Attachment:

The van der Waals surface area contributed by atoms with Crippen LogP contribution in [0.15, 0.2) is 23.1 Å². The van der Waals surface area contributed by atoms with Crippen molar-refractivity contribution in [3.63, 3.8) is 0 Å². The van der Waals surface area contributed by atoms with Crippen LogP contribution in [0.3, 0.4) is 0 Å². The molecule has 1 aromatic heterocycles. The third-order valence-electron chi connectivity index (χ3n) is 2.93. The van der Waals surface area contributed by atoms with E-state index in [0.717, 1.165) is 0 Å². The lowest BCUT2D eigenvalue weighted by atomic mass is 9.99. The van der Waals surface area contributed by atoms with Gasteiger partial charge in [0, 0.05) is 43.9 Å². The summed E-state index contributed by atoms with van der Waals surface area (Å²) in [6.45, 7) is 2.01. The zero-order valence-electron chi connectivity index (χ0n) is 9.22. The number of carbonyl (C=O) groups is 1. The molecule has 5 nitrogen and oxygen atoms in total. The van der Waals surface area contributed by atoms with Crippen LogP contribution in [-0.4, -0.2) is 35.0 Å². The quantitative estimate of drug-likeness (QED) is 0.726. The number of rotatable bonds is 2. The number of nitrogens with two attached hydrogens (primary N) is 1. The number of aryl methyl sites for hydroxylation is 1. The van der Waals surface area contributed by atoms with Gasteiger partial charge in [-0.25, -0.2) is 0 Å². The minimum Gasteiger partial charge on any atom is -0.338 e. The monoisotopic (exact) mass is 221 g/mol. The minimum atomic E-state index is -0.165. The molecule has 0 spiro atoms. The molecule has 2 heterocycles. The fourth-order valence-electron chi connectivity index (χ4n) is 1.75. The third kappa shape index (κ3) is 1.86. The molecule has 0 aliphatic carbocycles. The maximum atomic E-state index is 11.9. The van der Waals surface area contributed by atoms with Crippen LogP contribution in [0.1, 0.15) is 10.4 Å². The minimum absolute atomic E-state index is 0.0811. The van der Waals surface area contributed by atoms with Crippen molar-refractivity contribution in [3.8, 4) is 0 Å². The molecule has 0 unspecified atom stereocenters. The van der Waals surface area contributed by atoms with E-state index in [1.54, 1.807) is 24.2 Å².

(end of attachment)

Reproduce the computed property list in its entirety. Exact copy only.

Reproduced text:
The van der Waals surface area contributed by atoms with Crippen LogP contribution in [0.15, 0.2) is 23.1 Å². The van der Waals surface area contributed by atoms with Crippen molar-refractivity contribution in [3.63, 3.8) is 0 Å². The van der Waals surface area contributed by atoms with Crippen LogP contribution in [0.3, 0.4) is 0 Å². The molecule has 1 aromatic heterocycles. The third-order valence-electron chi connectivity index (χ3n) is 2.93. The van der Waals surface area contributed by atoms with E-state index in [0.717, 1.165) is 0 Å². The lowest BCUT2D eigenvalue weighted by atomic mass is 9.99. The van der Waals surface area contributed by atoms with Gasteiger partial charge in [0, 0.05) is 43.9 Å². The summed E-state index contributed by atoms with van der Waals surface area (Å²) in [6.45, 7) is 2.01. The zero-order valence-electron chi connectivity index (χ0n) is 9.22. The number of carbonyl (C=O) groups is 1. The molecule has 5 nitrogen and oxygen atoms in total. The van der Waals surface area contributed by atoms with Crippen LogP contribution in [-0.4, -0.2) is 35.0 Å². The quantitative estimate of drug-likeness (QED) is 0.726. The number of rotatable bonds is 2. The number of nitrogens with two attached hydrogens (primary N) is 1. The number of aryl methyl sites for hydroxylation is 1. The van der Waals surface area contributed by atoms with Gasteiger partial charge in [-0.25, -0.2) is 0 Å². The minimum Gasteiger partial charge on any atom is -0.338 e. The monoisotopic (exact) mass is 221 g/mol. The minimum atomic E-state index is -0.165. The molecule has 0 spiro atoms. The molecule has 2 heterocycles. The fourth-order valence-electron chi connectivity index (χ4n) is 1.75. The third kappa shape index (κ3) is 1.86. The molecule has 0 aliphatic carbocycles. The maximum atomic E-state index is 11.9. The van der Waals surface area contributed by atoms with Crippen LogP contribution in [0.1, 0.15) is 10.4 Å². The minimum absolute atomic E-state index is 0.0811. The van der Waals surface area contributed by atoms with Crippen molar-refractivity contribution in [3.8, 4) is 0 Å². The molecule has 0 unspecified atom stereocenters. The van der Waals surface area contributed by atoms with E-state index in [1.54, 1.807) is 24.2 Å².